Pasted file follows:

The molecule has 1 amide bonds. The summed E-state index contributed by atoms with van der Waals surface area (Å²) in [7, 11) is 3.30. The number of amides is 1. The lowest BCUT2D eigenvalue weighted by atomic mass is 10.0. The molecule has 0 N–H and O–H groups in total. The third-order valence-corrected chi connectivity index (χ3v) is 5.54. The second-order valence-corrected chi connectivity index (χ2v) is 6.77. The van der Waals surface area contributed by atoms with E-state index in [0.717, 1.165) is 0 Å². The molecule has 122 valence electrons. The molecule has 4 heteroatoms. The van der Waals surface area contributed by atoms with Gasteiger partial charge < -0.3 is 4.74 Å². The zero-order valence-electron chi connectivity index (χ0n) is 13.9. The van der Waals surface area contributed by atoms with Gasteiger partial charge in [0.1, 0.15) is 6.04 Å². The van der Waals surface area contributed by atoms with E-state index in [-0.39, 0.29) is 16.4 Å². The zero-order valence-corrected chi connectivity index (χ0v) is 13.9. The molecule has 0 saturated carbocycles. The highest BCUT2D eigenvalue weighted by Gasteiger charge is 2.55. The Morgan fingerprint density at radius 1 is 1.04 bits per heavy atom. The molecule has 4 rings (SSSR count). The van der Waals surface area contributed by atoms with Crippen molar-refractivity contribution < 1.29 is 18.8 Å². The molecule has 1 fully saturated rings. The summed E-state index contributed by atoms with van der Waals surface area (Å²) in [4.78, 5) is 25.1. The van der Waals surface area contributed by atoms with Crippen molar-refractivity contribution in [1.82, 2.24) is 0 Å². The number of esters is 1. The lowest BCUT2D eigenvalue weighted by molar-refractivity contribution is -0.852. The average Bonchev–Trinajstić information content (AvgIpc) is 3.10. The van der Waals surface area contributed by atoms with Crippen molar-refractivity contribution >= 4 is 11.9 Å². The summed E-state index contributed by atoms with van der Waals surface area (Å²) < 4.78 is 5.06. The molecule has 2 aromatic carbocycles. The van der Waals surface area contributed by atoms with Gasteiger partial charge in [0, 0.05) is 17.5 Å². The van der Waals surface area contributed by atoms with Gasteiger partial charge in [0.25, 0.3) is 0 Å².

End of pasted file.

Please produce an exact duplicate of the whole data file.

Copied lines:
The molecule has 1 amide bonds. The summed E-state index contributed by atoms with van der Waals surface area (Å²) in [7, 11) is 3.30. The number of amides is 1. The lowest BCUT2D eigenvalue weighted by atomic mass is 10.0. The molecule has 0 N–H and O–H groups in total. The third-order valence-corrected chi connectivity index (χ3v) is 5.54. The second-order valence-corrected chi connectivity index (χ2v) is 6.77. The van der Waals surface area contributed by atoms with E-state index in [0.717, 1.165) is 0 Å². The molecule has 122 valence electrons. The molecule has 4 heteroatoms. The van der Waals surface area contributed by atoms with Gasteiger partial charge < -0.3 is 4.74 Å². The zero-order valence-electron chi connectivity index (χ0n) is 13.9. The van der Waals surface area contributed by atoms with Gasteiger partial charge in [0.1, 0.15) is 6.04 Å². The van der Waals surface area contributed by atoms with E-state index in [-0.39, 0.29) is 16.4 Å². The zero-order valence-corrected chi connectivity index (χ0v) is 13.9. The molecule has 0 saturated carbocycles. The highest BCUT2D eigenvalue weighted by Gasteiger charge is 2.55. The Morgan fingerprint density at radius 1 is 1.04 bits per heavy atom. The molecule has 4 rings (SSSR count). The van der Waals surface area contributed by atoms with Crippen molar-refractivity contribution < 1.29 is 18.8 Å². The molecule has 1 fully saturated rings. The summed E-state index contributed by atoms with van der Waals surface area (Å²) in [4.78, 5) is 25.1. The van der Waals surface area contributed by atoms with Crippen molar-refractivity contribution in [1.82, 2.24) is 0 Å². The number of esters is 1. The lowest BCUT2D eigenvalue weighted by molar-refractivity contribution is -0.852. The average Bonchev–Trinajstić information content (AvgIpc) is 3.10. The van der Waals surface area contributed by atoms with Crippen molar-refractivity contribution >= 4 is 11.9 Å². The summed E-state index contributed by atoms with van der Waals surface area (Å²) < 4.78 is 5.06. The molecule has 2 aromatic carbocycles. The van der Waals surface area contributed by atoms with Gasteiger partial charge in [0, 0.05) is 17.5 Å². The van der Waals surface area contributed by atoms with Gasteiger partial charge in [0.25, 0.3) is 0 Å².